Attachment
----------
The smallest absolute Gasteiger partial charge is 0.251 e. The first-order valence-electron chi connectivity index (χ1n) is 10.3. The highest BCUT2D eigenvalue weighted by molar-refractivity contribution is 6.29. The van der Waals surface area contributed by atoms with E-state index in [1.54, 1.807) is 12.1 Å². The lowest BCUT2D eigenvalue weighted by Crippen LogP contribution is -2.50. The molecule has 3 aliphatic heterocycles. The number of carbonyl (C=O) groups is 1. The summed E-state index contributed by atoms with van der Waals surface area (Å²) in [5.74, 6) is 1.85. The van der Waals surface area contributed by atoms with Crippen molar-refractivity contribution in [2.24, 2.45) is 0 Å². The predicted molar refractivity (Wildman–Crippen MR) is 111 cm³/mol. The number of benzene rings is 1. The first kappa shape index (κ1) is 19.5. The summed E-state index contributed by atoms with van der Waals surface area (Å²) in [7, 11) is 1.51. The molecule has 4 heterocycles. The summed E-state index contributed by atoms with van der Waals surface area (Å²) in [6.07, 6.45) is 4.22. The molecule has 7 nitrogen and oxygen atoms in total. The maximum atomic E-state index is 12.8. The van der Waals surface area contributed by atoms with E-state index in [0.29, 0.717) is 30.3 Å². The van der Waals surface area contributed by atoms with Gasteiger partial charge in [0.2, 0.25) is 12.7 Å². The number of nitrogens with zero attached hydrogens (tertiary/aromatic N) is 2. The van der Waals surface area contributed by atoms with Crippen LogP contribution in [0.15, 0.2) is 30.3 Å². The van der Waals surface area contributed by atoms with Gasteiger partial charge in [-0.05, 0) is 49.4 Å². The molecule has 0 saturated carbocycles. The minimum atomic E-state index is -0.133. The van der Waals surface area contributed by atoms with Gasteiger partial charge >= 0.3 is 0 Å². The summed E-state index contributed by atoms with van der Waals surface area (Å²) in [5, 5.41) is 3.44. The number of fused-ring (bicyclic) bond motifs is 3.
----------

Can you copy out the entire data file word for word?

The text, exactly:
The smallest absolute Gasteiger partial charge is 0.251 e. The first-order valence-electron chi connectivity index (χ1n) is 10.3. The highest BCUT2D eigenvalue weighted by molar-refractivity contribution is 6.29. The van der Waals surface area contributed by atoms with E-state index in [1.54, 1.807) is 12.1 Å². The lowest BCUT2D eigenvalue weighted by Crippen LogP contribution is -2.50. The molecule has 3 aliphatic heterocycles. The number of carbonyl (C=O) groups is 1. The summed E-state index contributed by atoms with van der Waals surface area (Å²) in [5.74, 6) is 1.85. The van der Waals surface area contributed by atoms with Crippen molar-refractivity contribution in [2.24, 2.45) is 0 Å². The predicted molar refractivity (Wildman–Crippen MR) is 111 cm³/mol. The number of benzene rings is 1. The first kappa shape index (κ1) is 19.5. The summed E-state index contributed by atoms with van der Waals surface area (Å²) in [7, 11) is 1.51. The molecule has 4 heterocycles. The summed E-state index contributed by atoms with van der Waals surface area (Å²) in [6.07, 6.45) is 4.22. The molecule has 7 nitrogen and oxygen atoms in total. The maximum atomic E-state index is 12.8. The van der Waals surface area contributed by atoms with E-state index in [0.29, 0.717) is 30.3 Å². The van der Waals surface area contributed by atoms with Gasteiger partial charge in [0.2, 0.25) is 12.7 Å². The number of nitrogens with zero attached hydrogens (tertiary/aromatic N) is 2. The van der Waals surface area contributed by atoms with Crippen LogP contribution in [0.15, 0.2) is 30.3 Å². The van der Waals surface area contributed by atoms with Gasteiger partial charge in [-0.05, 0) is 49.4 Å². The molecule has 0 saturated carbocycles. The minimum atomic E-state index is -0.133. The van der Waals surface area contributed by atoms with Gasteiger partial charge >= 0.3 is 0 Å². The summed E-state index contributed by atoms with van der Waals surface area (Å²) in [5, 5.41) is 3.44. The number of fused-ring (bicyclic) bond motifs is 3.